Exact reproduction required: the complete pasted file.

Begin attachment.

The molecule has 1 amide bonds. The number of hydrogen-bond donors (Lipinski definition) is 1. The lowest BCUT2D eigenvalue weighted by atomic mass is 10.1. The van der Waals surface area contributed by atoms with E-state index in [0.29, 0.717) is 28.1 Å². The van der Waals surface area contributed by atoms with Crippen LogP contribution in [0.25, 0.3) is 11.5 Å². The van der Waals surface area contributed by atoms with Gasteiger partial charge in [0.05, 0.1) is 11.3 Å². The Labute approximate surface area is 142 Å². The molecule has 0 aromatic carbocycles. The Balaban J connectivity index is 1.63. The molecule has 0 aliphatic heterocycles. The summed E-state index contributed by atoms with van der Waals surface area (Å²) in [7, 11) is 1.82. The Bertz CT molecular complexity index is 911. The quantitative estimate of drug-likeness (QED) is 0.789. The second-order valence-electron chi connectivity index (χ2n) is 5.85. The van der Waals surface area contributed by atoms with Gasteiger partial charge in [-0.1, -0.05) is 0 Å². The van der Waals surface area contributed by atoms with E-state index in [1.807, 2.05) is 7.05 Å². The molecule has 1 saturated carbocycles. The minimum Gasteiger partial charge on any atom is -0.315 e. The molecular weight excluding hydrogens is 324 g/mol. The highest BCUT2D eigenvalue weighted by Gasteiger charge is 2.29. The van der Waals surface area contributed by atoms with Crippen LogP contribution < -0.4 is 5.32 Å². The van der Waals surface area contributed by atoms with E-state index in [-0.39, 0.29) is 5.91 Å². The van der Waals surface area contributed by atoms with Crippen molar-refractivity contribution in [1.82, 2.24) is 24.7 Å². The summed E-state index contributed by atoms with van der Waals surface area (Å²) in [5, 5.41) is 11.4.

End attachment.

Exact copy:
The molecule has 1 amide bonds. The number of hydrogen-bond donors (Lipinski definition) is 1. The lowest BCUT2D eigenvalue weighted by atomic mass is 10.1. The van der Waals surface area contributed by atoms with E-state index in [0.29, 0.717) is 28.1 Å². The van der Waals surface area contributed by atoms with Crippen LogP contribution in [0.25, 0.3) is 11.5 Å². The van der Waals surface area contributed by atoms with Gasteiger partial charge in [0.05, 0.1) is 11.3 Å². The Labute approximate surface area is 142 Å². The molecule has 0 aromatic carbocycles. The Balaban J connectivity index is 1.63. The molecule has 0 aliphatic heterocycles. The summed E-state index contributed by atoms with van der Waals surface area (Å²) in [7, 11) is 1.82. The Bertz CT molecular complexity index is 911. The quantitative estimate of drug-likeness (QED) is 0.789. The second-order valence-electron chi connectivity index (χ2n) is 5.85. The van der Waals surface area contributed by atoms with Gasteiger partial charge in [-0.1, -0.05) is 0 Å². The van der Waals surface area contributed by atoms with E-state index in [1.807, 2.05) is 7.05 Å². The molecule has 1 saturated carbocycles. The minimum Gasteiger partial charge on any atom is -0.315 e. The molecular weight excluding hydrogens is 324 g/mol. The highest BCUT2D eigenvalue weighted by Gasteiger charge is 2.29. The van der Waals surface area contributed by atoms with Crippen LogP contribution < -0.4 is 5.32 Å². The van der Waals surface area contributed by atoms with E-state index in [-0.39, 0.29) is 5.91 Å². The van der Waals surface area contributed by atoms with Crippen molar-refractivity contribution in [1.82, 2.24) is 24.7 Å². The summed E-state index contributed by atoms with van der Waals surface area (Å²) in [5, 5.41) is 11.4.